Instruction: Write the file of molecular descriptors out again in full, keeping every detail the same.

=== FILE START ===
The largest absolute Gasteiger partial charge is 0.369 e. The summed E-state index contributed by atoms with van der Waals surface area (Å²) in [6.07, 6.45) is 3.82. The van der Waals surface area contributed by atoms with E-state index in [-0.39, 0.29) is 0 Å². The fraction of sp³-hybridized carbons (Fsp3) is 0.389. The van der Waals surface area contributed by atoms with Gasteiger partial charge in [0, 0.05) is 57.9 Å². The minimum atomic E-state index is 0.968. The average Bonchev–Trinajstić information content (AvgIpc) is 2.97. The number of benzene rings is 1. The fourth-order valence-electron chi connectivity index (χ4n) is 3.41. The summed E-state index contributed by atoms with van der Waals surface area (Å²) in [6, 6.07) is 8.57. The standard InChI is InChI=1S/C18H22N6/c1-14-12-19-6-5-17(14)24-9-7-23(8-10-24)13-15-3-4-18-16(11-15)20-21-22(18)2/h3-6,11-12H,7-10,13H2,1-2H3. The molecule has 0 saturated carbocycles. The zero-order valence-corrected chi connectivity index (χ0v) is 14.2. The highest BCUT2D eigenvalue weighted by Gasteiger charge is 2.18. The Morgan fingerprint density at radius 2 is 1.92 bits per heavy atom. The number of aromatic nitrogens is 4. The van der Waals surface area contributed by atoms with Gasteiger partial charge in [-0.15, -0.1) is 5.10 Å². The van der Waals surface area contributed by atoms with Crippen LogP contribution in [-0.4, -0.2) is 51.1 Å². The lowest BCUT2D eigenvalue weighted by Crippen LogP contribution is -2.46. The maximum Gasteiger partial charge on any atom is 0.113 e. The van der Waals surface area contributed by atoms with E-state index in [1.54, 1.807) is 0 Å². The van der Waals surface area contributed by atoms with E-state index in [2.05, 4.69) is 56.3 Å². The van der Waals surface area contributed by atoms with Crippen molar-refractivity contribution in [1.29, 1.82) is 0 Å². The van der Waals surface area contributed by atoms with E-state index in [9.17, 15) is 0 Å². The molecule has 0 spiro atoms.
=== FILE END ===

The largest absolute Gasteiger partial charge is 0.369 e. The summed E-state index contributed by atoms with van der Waals surface area (Å²) in [6.07, 6.45) is 3.82. The van der Waals surface area contributed by atoms with E-state index in [-0.39, 0.29) is 0 Å². The fraction of sp³-hybridized carbons (Fsp3) is 0.389. The van der Waals surface area contributed by atoms with Gasteiger partial charge in [0, 0.05) is 57.9 Å². The minimum atomic E-state index is 0.968. The average Bonchev–Trinajstić information content (AvgIpc) is 2.97. The number of benzene rings is 1. The fourth-order valence-electron chi connectivity index (χ4n) is 3.41. The summed E-state index contributed by atoms with van der Waals surface area (Å²) in [6, 6.07) is 8.57. The standard InChI is InChI=1S/C18H22N6/c1-14-12-19-6-5-17(14)24-9-7-23(8-10-24)13-15-3-4-18-16(11-15)20-21-22(18)2/h3-6,11-12H,7-10,13H2,1-2H3. The molecule has 0 saturated carbocycles. The zero-order valence-corrected chi connectivity index (χ0v) is 14.2. The highest BCUT2D eigenvalue weighted by Gasteiger charge is 2.18. The Morgan fingerprint density at radius 2 is 1.92 bits per heavy atom. The number of aromatic nitrogens is 4. The van der Waals surface area contributed by atoms with Gasteiger partial charge in [-0.15, -0.1) is 5.10 Å². The van der Waals surface area contributed by atoms with Crippen LogP contribution in [-0.4, -0.2) is 51.1 Å². The lowest BCUT2D eigenvalue weighted by Crippen LogP contribution is -2.46. The maximum Gasteiger partial charge on any atom is 0.113 e. The van der Waals surface area contributed by atoms with E-state index in [1.54, 1.807) is 0 Å². The van der Waals surface area contributed by atoms with E-state index in [2.05, 4.69) is 56.3 Å². The van der Waals surface area contributed by atoms with Crippen molar-refractivity contribution in [1.29, 1.82) is 0 Å². The van der Waals surface area contributed by atoms with E-state index in [9.17, 15) is 0 Å². The molecule has 0 spiro atoms.